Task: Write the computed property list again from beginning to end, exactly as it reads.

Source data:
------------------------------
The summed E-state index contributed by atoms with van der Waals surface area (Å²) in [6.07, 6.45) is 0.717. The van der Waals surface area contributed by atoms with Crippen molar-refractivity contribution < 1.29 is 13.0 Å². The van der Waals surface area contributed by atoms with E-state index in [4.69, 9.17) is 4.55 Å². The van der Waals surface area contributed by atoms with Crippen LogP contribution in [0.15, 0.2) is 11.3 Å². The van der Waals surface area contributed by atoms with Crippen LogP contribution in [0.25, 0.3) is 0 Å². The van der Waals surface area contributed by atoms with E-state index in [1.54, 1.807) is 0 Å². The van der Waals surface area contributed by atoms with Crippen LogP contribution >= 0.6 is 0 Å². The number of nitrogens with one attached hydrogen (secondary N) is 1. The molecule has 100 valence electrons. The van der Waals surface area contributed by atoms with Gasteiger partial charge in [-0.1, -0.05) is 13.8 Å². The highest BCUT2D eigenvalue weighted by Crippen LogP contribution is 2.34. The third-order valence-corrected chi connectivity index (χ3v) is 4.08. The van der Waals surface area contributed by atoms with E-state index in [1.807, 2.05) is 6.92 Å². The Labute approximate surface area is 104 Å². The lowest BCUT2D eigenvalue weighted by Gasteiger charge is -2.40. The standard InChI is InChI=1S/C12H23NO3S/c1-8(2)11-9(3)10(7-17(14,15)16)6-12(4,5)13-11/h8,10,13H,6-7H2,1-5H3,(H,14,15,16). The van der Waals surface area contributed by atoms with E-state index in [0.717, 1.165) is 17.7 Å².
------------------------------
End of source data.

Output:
The summed E-state index contributed by atoms with van der Waals surface area (Å²) in [6.07, 6.45) is 0.717. The van der Waals surface area contributed by atoms with Crippen molar-refractivity contribution < 1.29 is 13.0 Å². The van der Waals surface area contributed by atoms with E-state index in [4.69, 9.17) is 4.55 Å². The van der Waals surface area contributed by atoms with Crippen LogP contribution in [0.15, 0.2) is 11.3 Å². The van der Waals surface area contributed by atoms with Crippen LogP contribution in [0.25, 0.3) is 0 Å². The van der Waals surface area contributed by atoms with E-state index in [1.54, 1.807) is 0 Å². The van der Waals surface area contributed by atoms with Crippen LogP contribution >= 0.6 is 0 Å². The number of nitrogens with one attached hydrogen (secondary N) is 1. The molecule has 100 valence electrons. The van der Waals surface area contributed by atoms with Gasteiger partial charge in [-0.1, -0.05) is 13.8 Å². The highest BCUT2D eigenvalue weighted by Crippen LogP contribution is 2.34. The third-order valence-corrected chi connectivity index (χ3v) is 4.08. The van der Waals surface area contributed by atoms with E-state index in [1.807, 2.05) is 6.92 Å². The Labute approximate surface area is 104 Å². The lowest BCUT2D eigenvalue weighted by Gasteiger charge is -2.40. The standard InChI is InChI=1S/C12H23NO3S/c1-8(2)11-9(3)10(7-17(14,15)16)6-12(4,5)13-11/h8,10,13H,6-7H2,1-5H3,(H,14,15,16). The van der Waals surface area contributed by atoms with E-state index in [0.717, 1.165) is 17.7 Å².